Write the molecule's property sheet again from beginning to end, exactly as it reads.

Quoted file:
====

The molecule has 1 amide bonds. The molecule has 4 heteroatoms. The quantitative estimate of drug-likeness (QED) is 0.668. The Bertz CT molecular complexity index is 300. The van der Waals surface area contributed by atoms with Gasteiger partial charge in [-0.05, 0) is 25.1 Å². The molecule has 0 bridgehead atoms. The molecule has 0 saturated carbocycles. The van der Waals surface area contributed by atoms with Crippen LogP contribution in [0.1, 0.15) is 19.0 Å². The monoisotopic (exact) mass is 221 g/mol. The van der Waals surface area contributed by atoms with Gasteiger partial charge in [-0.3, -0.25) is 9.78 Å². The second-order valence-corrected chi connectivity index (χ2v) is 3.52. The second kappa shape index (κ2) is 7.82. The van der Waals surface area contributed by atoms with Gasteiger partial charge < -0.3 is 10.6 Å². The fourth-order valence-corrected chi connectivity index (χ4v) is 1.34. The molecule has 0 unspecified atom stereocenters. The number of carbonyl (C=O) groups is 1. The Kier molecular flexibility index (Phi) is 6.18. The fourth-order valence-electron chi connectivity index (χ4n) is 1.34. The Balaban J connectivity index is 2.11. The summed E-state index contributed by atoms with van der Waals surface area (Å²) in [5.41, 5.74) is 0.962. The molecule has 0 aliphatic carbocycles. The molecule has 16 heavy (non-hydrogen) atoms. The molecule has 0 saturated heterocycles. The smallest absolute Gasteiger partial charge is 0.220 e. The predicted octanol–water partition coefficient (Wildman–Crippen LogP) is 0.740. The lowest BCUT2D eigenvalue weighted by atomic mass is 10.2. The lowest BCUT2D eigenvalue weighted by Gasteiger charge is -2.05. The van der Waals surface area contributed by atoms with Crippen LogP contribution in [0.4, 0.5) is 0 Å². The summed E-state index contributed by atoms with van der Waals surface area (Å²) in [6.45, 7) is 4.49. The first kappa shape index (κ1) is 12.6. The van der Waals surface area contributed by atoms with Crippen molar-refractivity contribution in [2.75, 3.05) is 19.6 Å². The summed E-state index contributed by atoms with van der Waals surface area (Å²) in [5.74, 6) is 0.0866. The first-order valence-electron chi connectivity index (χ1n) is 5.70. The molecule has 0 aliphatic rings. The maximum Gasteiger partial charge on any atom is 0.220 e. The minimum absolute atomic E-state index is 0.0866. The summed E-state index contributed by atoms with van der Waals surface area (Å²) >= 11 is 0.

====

The molecule has 1 amide bonds. The molecule has 4 heteroatoms. The quantitative estimate of drug-likeness (QED) is 0.668. The Bertz CT molecular complexity index is 300. The van der Waals surface area contributed by atoms with Gasteiger partial charge in [-0.05, 0) is 25.1 Å². The molecule has 0 bridgehead atoms. The molecule has 0 saturated carbocycles. The van der Waals surface area contributed by atoms with Crippen LogP contribution in [0.1, 0.15) is 19.0 Å². The monoisotopic (exact) mass is 221 g/mol. The van der Waals surface area contributed by atoms with Gasteiger partial charge in [-0.3, -0.25) is 9.78 Å². The second-order valence-corrected chi connectivity index (χ2v) is 3.52. The second kappa shape index (κ2) is 7.82. The van der Waals surface area contributed by atoms with Gasteiger partial charge < -0.3 is 10.6 Å². The fourth-order valence-corrected chi connectivity index (χ4v) is 1.34. The molecule has 0 unspecified atom stereocenters. The number of carbonyl (C=O) groups is 1. The Kier molecular flexibility index (Phi) is 6.18. The fourth-order valence-electron chi connectivity index (χ4n) is 1.34. The Balaban J connectivity index is 2.11. The summed E-state index contributed by atoms with van der Waals surface area (Å²) in [5.41, 5.74) is 0.962. The molecule has 0 aliphatic carbocycles. The molecule has 16 heavy (non-hydrogen) atoms. The molecule has 0 saturated heterocycles. The smallest absolute Gasteiger partial charge is 0.220 e. The predicted octanol–water partition coefficient (Wildman–Crippen LogP) is 0.740. The lowest BCUT2D eigenvalue weighted by atomic mass is 10.2. The lowest BCUT2D eigenvalue weighted by Gasteiger charge is -2.05. The van der Waals surface area contributed by atoms with Crippen LogP contribution in [0.4, 0.5) is 0 Å². The summed E-state index contributed by atoms with van der Waals surface area (Å²) in [6.45, 7) is 4.49. The first kappa shape index (κ1) is 12.6. The van der Waals surface area contributed by atoms with Crippen molar-refractivity contribution in [2.75, 3.05) is 19.6 Å². The summed E-state index contributed by atoms with van der Waals surface area (Å²) in [5.74, 6) is 0.0866. The first-order valence-electron chi connectivity index (χ1n) is 5.70. The molecule has 0 aliphatic rings. The maximum Gasteiger partial charge on any atom is 0.220 e. The minimum absolute atomic E-state index is 0.0866. The summed E-state index contributed by atoms with van der Waals surface area (Å²) >= 11 is 0.